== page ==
The burden of globalism imposed on U.S. manufacturing requires an awareness of the value of the dollar.
The U.S. government is running an annual deficit of $500 billion. The shortfall is filled in by borrowing money from other countries in the form of treasury bills and other securities. Add to that an annual trade deficit of $500 billion, which is paid for in dollars and ends up in foreign banks and U.S. securities. That's a trillion dollars a year going overseas. The United States is becoming insolvent and the world is taking notice.
The United States is pressing China to devalue the renminbi, but China cannot move too quickly. China's trade balance is about break-even, but that includes an annual surplus of $100 billion per year with the United States. An exchange-rate change could affect trade with the United States, since the cost of exported goods would rise. Secondly, an abrupt change would devalue the $609 billion the Chinese are holding. The telltale sign is the effort Beijing and others are making to create a mixed basket of securities and minimize their U.S. dollar holdings. To head off the stampede, Green-span will continue to increase the prime rate.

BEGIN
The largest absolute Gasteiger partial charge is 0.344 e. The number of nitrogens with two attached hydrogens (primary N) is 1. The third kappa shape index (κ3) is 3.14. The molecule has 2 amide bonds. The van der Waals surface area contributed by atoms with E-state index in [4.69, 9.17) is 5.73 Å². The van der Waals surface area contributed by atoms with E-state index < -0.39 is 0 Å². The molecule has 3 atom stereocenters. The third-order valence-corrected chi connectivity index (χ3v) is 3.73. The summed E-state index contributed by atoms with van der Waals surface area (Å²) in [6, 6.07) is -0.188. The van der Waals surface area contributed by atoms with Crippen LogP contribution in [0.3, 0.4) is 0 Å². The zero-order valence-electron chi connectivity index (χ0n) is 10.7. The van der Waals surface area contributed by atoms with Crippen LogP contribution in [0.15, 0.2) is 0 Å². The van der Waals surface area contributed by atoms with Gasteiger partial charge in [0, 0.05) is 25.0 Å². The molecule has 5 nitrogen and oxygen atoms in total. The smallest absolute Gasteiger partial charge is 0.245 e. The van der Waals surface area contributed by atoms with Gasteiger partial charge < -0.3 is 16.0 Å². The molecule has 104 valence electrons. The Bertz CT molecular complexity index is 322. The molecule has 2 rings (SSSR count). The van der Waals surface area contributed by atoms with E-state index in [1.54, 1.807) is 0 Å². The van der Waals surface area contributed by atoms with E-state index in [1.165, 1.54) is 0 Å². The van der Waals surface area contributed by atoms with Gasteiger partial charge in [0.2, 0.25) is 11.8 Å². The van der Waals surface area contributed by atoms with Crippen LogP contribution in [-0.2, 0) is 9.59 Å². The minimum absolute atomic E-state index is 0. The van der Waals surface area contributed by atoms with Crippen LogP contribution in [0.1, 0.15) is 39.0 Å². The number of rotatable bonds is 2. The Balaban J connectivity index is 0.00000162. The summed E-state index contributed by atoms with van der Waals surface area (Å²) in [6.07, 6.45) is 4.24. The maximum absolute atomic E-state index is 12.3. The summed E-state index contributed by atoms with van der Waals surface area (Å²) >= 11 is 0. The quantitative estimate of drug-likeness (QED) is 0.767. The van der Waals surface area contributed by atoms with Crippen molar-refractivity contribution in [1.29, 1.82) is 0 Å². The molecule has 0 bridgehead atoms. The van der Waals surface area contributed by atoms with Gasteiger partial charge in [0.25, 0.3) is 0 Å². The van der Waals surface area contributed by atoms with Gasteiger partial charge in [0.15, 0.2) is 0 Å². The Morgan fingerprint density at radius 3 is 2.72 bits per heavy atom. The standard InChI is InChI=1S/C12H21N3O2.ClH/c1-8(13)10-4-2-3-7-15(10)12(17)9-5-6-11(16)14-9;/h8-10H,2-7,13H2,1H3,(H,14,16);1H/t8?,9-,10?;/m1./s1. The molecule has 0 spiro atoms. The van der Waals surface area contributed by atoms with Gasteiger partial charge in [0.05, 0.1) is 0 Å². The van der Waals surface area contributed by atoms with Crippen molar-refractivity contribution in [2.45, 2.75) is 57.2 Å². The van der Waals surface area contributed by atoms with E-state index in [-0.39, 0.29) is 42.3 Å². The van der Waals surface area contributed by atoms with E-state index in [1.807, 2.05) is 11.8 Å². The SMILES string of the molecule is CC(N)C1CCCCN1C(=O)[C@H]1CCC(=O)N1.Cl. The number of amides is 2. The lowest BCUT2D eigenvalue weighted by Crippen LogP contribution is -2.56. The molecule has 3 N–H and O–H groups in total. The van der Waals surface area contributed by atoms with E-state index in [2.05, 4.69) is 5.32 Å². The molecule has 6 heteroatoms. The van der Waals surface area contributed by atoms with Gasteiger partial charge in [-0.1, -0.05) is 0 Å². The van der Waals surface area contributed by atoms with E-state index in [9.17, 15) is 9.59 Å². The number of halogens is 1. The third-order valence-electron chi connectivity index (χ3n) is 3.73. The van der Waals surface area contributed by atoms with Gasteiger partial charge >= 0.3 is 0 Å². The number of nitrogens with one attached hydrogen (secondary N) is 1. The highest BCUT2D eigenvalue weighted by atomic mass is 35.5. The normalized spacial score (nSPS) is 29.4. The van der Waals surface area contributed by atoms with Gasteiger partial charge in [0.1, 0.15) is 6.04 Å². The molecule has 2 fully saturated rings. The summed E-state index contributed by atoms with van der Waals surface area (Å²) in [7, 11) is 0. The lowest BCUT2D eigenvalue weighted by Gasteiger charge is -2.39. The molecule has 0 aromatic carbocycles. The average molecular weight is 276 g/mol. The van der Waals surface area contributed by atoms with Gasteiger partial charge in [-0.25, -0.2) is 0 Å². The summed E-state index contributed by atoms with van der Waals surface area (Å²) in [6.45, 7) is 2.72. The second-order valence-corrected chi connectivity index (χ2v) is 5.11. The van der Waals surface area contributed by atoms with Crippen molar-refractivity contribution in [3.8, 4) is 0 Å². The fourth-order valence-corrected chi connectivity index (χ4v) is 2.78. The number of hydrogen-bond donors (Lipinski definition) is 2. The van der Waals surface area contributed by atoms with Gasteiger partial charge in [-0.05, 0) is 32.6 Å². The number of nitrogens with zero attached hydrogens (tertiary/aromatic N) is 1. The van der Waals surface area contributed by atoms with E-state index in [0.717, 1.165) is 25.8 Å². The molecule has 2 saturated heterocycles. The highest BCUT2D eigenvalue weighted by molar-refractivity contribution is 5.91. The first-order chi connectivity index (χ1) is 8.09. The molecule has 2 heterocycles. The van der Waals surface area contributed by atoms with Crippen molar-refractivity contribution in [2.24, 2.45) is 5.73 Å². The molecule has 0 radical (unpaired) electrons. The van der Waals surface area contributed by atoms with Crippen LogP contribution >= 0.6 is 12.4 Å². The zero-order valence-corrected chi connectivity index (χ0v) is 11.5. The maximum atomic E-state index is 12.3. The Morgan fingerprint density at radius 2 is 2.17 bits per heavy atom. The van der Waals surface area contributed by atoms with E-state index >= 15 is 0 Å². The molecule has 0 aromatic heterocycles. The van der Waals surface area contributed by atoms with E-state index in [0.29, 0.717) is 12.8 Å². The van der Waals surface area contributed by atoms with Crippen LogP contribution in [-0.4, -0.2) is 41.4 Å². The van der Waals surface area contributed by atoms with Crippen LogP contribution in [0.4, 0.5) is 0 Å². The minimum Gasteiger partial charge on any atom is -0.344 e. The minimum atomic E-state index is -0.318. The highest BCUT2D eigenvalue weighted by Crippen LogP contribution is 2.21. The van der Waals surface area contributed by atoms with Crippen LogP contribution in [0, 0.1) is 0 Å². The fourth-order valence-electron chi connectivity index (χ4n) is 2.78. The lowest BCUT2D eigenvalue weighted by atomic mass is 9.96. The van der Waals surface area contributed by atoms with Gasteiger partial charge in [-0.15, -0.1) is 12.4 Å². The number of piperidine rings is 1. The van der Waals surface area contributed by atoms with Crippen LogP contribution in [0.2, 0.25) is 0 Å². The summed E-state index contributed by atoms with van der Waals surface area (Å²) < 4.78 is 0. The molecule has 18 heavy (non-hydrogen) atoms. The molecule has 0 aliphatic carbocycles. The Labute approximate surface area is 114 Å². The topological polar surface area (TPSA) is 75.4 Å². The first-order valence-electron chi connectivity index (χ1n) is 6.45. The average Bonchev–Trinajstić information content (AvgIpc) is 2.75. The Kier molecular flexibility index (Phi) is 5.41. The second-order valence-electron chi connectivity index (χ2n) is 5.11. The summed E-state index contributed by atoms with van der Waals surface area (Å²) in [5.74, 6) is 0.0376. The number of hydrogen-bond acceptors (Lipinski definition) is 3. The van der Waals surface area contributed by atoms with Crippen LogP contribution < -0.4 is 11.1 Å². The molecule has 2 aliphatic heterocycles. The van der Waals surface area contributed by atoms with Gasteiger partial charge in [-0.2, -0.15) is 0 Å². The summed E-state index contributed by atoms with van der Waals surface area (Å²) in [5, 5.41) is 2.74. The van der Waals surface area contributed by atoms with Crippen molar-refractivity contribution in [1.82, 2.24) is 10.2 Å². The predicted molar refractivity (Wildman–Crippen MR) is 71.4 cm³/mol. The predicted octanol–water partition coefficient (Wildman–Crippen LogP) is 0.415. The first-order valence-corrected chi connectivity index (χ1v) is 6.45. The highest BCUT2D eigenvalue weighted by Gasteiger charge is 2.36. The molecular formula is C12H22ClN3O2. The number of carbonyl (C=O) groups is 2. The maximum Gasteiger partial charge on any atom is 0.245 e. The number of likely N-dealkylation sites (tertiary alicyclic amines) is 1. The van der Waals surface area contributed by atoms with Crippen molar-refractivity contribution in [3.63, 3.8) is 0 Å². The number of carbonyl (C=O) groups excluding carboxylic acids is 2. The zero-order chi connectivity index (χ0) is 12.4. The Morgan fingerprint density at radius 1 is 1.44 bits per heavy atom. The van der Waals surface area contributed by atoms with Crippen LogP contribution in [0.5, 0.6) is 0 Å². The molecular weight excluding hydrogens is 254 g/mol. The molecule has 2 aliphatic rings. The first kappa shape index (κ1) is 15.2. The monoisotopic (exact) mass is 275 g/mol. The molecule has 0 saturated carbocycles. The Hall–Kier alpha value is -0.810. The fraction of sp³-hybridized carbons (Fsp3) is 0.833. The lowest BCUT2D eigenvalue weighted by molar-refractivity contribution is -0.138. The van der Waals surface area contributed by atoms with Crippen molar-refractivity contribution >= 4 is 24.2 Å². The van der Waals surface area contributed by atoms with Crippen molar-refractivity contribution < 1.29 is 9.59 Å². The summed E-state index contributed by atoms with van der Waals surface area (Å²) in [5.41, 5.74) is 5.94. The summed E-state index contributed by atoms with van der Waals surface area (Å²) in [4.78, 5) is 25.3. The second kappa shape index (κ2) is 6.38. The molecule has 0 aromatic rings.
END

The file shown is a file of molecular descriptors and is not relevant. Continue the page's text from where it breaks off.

Countries with a market-determined exchange rate that were competing with China for the U.S. market are taking a beating. Thus, for the short term, the undervalued dollar is destroying some of China's rivals. China is becoming totally dominant in the production of textiles and clothing.
The bottom line is no immediate change, but eventually you can expect about a 10 percent rise in the cost of “Made in China” products. Some work may drift back to the United States. At the same time, expect to see the cost of mold parts rise, since most are made outside of the United States.
In summary, business volume for mold makers will continue to improve slightly for 2005, but the pressure on mold prices will continue to be relentless. At the same time, the cost of steel and mold components will continue to increase and squeeze out most of the profit. Don't hesitate to shop. Unfortunately, few discounts are offered to the small and medium-size mold shops, which make up the bulk of the industry.